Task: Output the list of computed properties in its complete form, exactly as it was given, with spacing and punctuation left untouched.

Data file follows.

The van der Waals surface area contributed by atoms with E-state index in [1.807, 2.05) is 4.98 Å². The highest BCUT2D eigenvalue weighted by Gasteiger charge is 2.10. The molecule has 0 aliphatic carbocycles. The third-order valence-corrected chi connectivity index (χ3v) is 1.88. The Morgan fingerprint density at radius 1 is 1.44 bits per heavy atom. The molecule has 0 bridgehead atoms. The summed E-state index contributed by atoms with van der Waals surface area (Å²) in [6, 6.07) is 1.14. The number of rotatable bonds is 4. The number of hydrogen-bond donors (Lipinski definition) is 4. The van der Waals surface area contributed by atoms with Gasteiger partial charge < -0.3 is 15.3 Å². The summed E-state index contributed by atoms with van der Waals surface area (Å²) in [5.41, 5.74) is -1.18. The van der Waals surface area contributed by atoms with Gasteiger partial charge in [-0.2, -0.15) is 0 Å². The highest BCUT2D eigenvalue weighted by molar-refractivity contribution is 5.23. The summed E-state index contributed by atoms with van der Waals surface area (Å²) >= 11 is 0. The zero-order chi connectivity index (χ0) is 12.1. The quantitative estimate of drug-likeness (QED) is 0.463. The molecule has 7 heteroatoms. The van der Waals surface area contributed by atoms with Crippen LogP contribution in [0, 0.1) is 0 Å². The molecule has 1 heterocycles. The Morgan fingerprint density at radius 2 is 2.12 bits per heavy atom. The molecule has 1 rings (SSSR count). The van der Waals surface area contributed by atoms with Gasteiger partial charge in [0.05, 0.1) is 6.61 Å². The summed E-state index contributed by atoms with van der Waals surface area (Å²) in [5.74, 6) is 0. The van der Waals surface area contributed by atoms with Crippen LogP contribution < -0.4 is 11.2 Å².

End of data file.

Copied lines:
The van der Waals surface area contributed by atoms with E-state index in [1.807, 2.05) is 4.98 Å². The highest BCUT2D eigenvalue weighted by Gasteiger charge is 2.10. The molecule has 0 aliphatic carbocycles. The third-order valence-corrected chi connectivity index (χ3v) is 1.88. The Morgan fingerprint density at radius 1 is 1.44 bits per heavy atom. The molecule has 0 bridgehead atoms. The summed E-state index contributed by atoms with van der Waals surface area (Å²) in [6, 6.07) is 1.14. The number of rotatable bonds is 4. The number of hydrogen-bond donors (Lipinski definition) is 4. The van der Waals surface area contributed by atoms with Gasteiger partial charge < -0.3 is 15.3 Å². The summed E-state index contributed by atoms with van der Waals surface area (Å²) in [5.41, 5.74) is -1.18. The van der Waals surface area contributed by atoms with Gasteiger partial charge in [-0.2, -0.15) is 0 Å². The highest BCUT2D eigenvalue weighted by molar-refractivity contribution is 5.23. The summed E-state index contributed by atoms with van der Waals surface area (Å²) >= 11 is 0. The zero-order chi connectivity index (χ0) is 12.1. The quantitative estimate of drug-likeness (QED) is 0.463. The molecule has 7 heteroatoms. The van der Waals surface area contributed by atoms with Crippen LogP contribution in [0, 0.1) is 0 Å². The molecule has 1 heterocycles. The Morgan fingerprint density at radius 2 is 2.12 bits per heavy atom. The molecule has 1 rings (SSSR count). The van der Waals surface area contributed by atoms with Gasteiger partial charge in [0.05, 0.1) is 6.61 Å². The summed E-state index contributed by atoms with van der Waals surface area (Å²) in [5.74, 6) is 0. The van der Waals surface area contributed by atoms with Crippen LogP contribution < -0.4 is 11.2 Å².